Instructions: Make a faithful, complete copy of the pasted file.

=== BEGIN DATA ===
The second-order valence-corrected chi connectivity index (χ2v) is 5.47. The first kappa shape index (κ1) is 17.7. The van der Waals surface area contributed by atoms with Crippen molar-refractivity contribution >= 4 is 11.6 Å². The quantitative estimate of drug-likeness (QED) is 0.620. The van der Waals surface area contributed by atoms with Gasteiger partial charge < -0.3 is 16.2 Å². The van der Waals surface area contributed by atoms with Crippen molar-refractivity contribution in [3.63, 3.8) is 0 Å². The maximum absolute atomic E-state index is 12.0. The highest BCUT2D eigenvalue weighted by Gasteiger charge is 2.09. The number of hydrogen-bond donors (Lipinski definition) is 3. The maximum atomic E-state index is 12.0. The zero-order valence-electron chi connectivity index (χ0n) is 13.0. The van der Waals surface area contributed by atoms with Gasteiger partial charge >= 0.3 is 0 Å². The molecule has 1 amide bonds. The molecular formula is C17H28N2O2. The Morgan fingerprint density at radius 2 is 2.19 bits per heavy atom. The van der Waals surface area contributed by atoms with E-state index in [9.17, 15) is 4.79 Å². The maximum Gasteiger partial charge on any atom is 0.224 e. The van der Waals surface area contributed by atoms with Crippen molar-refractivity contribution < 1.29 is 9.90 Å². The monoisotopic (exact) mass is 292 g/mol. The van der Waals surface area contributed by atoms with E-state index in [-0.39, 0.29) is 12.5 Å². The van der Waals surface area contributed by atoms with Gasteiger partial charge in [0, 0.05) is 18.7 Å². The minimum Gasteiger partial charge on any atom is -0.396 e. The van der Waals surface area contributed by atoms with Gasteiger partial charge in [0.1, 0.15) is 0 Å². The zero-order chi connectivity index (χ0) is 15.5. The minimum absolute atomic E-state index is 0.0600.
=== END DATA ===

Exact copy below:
The second-order valence-corrected chi connectivity index (χ2v) is 5.47. The first kappa shape index (κ1) is 17.7. The van der Waals surface area contributed by atoms with Crippen molar-refractivity contribution >= 4 is 11.6 Å². The quantitative estimate of drug-likeness (QED) is 0.620. The van der Waals surface area contributed by atoms with Gasteiger partial charge < -0.3 is 16.2 Å². The van der Waals surface area contributed by atoms with Crippen molar-refractivity contribution in [3.63, 3.8) is 0 Å². The maximum absolute atomic E-state index is 12.0. The highest BCUT2D eigenvalue weighted by Gasteiger charge is 2.09. The number of hydrogen-bond donors (Lipinski definition) is 3. The maximum atomic E-state index is 12.0. The zero-order valence-electron chi connectivity index (χ0n) is 13.0. The van der Waals surface area contributed by atoms with Gasteiger partial charge >= 0.3 is 0 Å². The molecule has 1 amide bonds. The molecular formula is C17H28N2O2. The Morgan fingerprint density at radius 2 is 2.19 bits per heavy atom. The van der Waals surface area contributed by atoms with E-state index in [9.17, 15) is 4.79 Å². The maximum Gasteiger partial charge on any atom is 0.224 e. The van der Waals surface area contributed by atoms with Crippen molar-refractivity contribution < 1.29 is 9.90 Å². The monoisotopic (exact) mass is 292 g/mol. The van der Waals surface area contributed by atoms with E-state index in [-0.39, 0.29) is 12.5 Å². The van der Waals surface area contributed by atoms with Gasteiger partial charge in [0, 0.05) is 18.7 Å². The minimum Gasteiger partial charge on any atom is -0.396 e. The van der Waals surface area contributed by atoms with Gasteiger partial charge in [0.1, 0.15) is 0 Å². The zero-order chi connectivity index (χ0) is 15.5. The minimum absolute atomic E-state index is 0.0600.